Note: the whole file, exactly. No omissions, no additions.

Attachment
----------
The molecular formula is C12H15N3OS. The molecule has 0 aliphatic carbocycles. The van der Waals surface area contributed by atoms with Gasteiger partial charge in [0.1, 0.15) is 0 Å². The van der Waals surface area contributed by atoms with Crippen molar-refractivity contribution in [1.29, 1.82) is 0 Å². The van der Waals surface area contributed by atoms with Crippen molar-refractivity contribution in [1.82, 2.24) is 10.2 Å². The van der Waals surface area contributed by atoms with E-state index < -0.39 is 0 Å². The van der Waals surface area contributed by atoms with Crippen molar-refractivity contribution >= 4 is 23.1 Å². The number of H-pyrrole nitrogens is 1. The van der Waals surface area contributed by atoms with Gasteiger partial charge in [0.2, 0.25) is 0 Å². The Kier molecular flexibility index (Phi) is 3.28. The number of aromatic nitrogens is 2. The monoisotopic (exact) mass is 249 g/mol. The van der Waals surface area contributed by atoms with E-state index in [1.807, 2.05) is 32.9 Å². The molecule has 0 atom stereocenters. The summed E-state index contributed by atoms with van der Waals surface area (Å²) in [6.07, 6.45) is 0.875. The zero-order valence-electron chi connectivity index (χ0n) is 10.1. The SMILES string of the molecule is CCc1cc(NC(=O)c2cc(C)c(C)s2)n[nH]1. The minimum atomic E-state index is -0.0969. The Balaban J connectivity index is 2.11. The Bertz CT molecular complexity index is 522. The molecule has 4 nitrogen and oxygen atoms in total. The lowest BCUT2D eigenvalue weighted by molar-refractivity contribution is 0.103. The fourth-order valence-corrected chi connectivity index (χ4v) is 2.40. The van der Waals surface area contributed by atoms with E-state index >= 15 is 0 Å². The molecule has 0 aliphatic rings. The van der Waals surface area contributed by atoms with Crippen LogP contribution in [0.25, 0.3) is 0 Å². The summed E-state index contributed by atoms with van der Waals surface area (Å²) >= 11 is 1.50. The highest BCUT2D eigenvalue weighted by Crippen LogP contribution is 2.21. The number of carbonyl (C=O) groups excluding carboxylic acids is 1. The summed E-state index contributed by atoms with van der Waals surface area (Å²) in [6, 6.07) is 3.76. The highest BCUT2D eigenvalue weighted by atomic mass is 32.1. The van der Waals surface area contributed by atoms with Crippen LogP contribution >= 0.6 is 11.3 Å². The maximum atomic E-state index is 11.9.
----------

The molecular formula is C12H15N3OS. The molecule has 0 aliphatic carbocycles. The van der Waals surface area contributed by atoms with Gasteiger partial charge in [0.1, 0.15) is 0 Å². The van der Waals surface area contributed by atoms with Crippen molar-refractivity contribution in [1.29, 1.82) is 0 Å². The van der Waals surface area contributed by atoms with Crippen molar-refractivity contribution in [1.82, 2.24) is 10.2 Å². The van der Waals surface area contributed by atoms with E-state index < -0.39 is 0 Å². The van der Waals surface area contributed by atoms with Crippen molar-refractivity contribution >= 4 is 23.1 Å². The number of H-pyrrole nitrogens is 1. The van der Waals surface area contributed by atoms with Gasteiger partial charge in [0.2, 0.25) is 0 Å². The Kier molecular flexibility index (Phi) is 3.28. The number of aromatic nitrogens is 2. The monoisotopic (exact) mass is 249 g/mol. The van der Waals surface area contributed by atoms with E-state index in [1.807, 2.05) is 32.9 Å². The molecule has 0 atom stereocenters. The summed E-state index contributed by atoms with van der Waals surface area (Å²) in [6.07, 6.45) is 0.875. The zero-order valence-electron chi connectivity index (χ0n) is 10.1. The SMILES string of the molecule is CCc1cc(NC(=O)c2cc(C)c(C)s2)n[nH]1. The minimum atomic E-state index is -0.0969. The Balaban J connectivity index is 2.11. The Bertz CT molecular complexity index is 522. The molecule has 4 nitrogen and oxygen atoms in total. The lowest BCUT2D eigenvalue weighted by molar-refractivity contribution is 0.103. The fourth-order valence-corrected chi connectivity index (χ4v) is 2.40. The van der Waals surface area contributed by atoms with E-state index >= 15 is 0 Å². The molecule has 0 aliphatic rings. The van der Waals surface area contributed by atoms with Crippen LogP contribution in [0.25, 0.3) is 0 Å². The summed E-state index contributed by atoms with van der Waals surface area (Å²) >= 11 is 1.50. The highest BCUT2D eigenvalue weighted by Crippen LogP contribution is 2.21. The number of carbonyl (C=O) groups excluding carboxylic acids is 1. The summed E-state index contributed by atoms with van der Waals surface area (Å²) in [6, 6.07) is 3.76. The highest BCUT2D eigenvalue weighted by atomic mass is 32.1. The van der Waals surface area contributed by atoms with Crippen LogP contribution >= 0.6 is 11.3 Å². The maximum atomic E-state index is 11.9.